My gender and culture denied me the comfort of trouble free hair and a cool head. At six years old, I envied my younger brother’s hair cut. At twelve, I was jealous of the fact that he was allowed to ride his bike in the street. And at sixteen, I resented the fact he took the subway into Manhattan alone. I never had.

But now half way around the world, with no family or friends around to judge me, with no one to seek out to gain permission, I could do as I pleased. I could dress as a boy, as long I continued to wrestle with other unwanted feelings. However, the eyes of the Nepalese cautioned me against getting too comfortable. Their judgment might be different, but judgment on some level was perhaps unavoidable.

Continuing onward, the young man still at my heels, I made my way to the top of the hill. I was welcomed by a troop of monkeys – self declared guardians of Swayambhunath.  Long ago, they had taken up residence in the Buddhist complex and never left. Never before, even in zoos, had I ever seen so many monkeys congregated in one place.  They walked freely over the temple grounds, swung from trees and sunbathed with their chests puffed out and their heads held high like well paid and well respected sentries.  They were neither friendly nor aggressive; they simply watched me with an air of detached interest.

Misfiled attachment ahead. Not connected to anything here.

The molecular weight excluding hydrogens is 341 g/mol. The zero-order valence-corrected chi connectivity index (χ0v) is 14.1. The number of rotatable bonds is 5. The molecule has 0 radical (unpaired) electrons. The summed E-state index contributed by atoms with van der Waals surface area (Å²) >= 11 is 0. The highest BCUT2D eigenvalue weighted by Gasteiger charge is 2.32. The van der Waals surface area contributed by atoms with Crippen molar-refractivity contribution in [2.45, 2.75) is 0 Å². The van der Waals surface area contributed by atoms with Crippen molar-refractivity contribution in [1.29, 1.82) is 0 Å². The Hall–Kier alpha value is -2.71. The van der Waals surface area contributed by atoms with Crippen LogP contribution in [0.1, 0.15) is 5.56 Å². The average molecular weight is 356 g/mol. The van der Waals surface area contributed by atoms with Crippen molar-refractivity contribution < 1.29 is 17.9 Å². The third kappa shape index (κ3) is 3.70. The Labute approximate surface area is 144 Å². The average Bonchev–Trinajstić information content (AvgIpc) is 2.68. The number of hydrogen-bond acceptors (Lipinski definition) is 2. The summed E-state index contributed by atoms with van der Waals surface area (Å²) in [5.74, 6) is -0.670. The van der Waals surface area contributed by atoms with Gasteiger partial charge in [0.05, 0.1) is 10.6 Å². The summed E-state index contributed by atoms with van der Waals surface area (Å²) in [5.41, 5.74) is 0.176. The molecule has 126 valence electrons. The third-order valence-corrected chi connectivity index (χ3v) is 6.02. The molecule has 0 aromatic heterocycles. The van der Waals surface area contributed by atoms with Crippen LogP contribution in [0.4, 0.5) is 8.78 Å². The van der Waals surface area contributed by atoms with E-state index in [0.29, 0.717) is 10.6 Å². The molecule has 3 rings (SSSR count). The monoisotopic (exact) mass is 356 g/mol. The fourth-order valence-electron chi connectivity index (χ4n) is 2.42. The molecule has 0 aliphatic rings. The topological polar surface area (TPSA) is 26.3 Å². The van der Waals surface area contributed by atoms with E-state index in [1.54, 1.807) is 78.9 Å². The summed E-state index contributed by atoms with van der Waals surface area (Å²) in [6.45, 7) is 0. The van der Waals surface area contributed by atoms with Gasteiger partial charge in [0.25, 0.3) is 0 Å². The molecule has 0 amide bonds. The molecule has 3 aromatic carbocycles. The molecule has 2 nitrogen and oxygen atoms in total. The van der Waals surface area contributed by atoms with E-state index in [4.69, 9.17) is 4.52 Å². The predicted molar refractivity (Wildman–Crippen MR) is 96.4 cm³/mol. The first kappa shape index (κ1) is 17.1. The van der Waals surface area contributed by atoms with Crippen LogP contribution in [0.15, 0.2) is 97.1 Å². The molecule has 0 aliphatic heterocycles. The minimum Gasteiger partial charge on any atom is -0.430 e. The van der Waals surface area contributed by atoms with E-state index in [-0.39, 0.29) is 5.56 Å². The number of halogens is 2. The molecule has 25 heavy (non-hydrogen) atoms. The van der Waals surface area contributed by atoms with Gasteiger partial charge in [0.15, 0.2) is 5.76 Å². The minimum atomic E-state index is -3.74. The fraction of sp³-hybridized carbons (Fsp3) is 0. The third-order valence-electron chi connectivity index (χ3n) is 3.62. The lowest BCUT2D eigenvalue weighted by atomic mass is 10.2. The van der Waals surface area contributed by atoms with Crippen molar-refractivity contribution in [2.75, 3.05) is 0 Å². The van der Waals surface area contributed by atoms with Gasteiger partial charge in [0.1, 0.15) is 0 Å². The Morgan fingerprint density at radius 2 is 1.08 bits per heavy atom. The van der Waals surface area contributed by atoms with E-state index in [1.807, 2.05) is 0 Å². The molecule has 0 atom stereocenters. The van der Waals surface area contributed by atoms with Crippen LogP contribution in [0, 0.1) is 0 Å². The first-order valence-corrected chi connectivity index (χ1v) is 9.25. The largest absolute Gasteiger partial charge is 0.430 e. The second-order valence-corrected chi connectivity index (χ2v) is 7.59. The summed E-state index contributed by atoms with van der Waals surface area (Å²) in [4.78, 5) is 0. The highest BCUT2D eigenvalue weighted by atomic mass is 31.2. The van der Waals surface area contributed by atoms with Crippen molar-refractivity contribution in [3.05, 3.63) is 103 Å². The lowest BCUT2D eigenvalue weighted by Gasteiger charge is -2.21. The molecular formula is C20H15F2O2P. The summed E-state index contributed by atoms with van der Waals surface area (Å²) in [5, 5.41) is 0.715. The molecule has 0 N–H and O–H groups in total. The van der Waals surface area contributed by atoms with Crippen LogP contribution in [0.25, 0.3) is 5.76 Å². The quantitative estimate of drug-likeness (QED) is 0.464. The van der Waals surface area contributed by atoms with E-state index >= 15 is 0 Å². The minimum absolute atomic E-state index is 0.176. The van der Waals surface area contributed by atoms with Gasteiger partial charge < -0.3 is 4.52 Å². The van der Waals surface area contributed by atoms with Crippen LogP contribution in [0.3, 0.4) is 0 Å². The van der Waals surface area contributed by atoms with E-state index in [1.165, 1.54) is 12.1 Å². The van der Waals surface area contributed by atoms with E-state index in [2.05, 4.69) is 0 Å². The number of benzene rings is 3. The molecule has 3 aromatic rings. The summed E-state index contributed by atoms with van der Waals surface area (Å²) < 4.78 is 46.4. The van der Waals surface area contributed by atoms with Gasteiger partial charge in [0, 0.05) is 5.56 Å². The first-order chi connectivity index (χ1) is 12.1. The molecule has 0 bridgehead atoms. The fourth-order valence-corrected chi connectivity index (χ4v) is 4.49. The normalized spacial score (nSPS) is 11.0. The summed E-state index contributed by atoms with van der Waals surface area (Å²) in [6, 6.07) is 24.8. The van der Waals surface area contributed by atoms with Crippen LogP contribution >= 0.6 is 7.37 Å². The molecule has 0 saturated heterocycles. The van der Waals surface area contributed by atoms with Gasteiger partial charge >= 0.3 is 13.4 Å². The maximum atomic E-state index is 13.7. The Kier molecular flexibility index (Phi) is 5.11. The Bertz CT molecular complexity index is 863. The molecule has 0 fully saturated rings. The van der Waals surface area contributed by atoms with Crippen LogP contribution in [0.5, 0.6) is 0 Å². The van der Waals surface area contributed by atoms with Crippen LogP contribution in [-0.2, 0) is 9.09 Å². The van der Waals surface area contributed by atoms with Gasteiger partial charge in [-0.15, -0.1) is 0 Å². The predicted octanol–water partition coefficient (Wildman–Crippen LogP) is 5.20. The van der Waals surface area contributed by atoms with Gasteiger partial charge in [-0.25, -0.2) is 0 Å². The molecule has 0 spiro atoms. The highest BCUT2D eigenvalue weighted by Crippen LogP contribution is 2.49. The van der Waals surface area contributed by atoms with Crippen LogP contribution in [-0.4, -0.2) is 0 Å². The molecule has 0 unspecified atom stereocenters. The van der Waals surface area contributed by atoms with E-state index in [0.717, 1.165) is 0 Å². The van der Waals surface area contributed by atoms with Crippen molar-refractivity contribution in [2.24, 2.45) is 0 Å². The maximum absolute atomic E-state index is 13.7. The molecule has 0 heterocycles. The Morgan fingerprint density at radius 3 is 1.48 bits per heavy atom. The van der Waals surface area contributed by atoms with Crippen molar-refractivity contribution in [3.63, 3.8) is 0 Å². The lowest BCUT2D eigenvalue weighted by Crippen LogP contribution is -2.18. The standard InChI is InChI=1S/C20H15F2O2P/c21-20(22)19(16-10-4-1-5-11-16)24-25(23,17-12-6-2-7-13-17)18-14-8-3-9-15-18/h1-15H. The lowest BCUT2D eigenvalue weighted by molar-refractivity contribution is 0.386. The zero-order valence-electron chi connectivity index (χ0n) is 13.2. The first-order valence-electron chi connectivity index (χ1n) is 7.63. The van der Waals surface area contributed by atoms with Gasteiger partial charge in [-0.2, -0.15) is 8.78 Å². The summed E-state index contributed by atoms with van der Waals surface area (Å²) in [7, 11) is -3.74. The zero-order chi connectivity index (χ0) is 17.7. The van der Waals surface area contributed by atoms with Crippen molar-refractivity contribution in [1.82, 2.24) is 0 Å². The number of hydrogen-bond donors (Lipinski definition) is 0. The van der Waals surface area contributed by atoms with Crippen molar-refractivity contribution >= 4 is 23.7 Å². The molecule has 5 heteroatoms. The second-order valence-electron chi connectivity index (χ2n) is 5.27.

Looking up, I saw the piercing eyes of the Buddha. They were staring out at the Kathmandu Valley.  The eyes – two colorful almond eyes and one tiny round eye set between the other two – were painted on all four sides of a golden cube atop the stupa.  Even though they were inanimate, I could not shake the sensation that they were probing my soul, reading me more deeply than I ever read myself.  Before them I stood not judged but questioned. I wondered if I would ever measure up to the expectations I placed upon myself.  If only I could remove my fear, set it down before Buddha and beg him to take it. But I knew, without it wrapped around me, I’d only end up feeling naked and cold.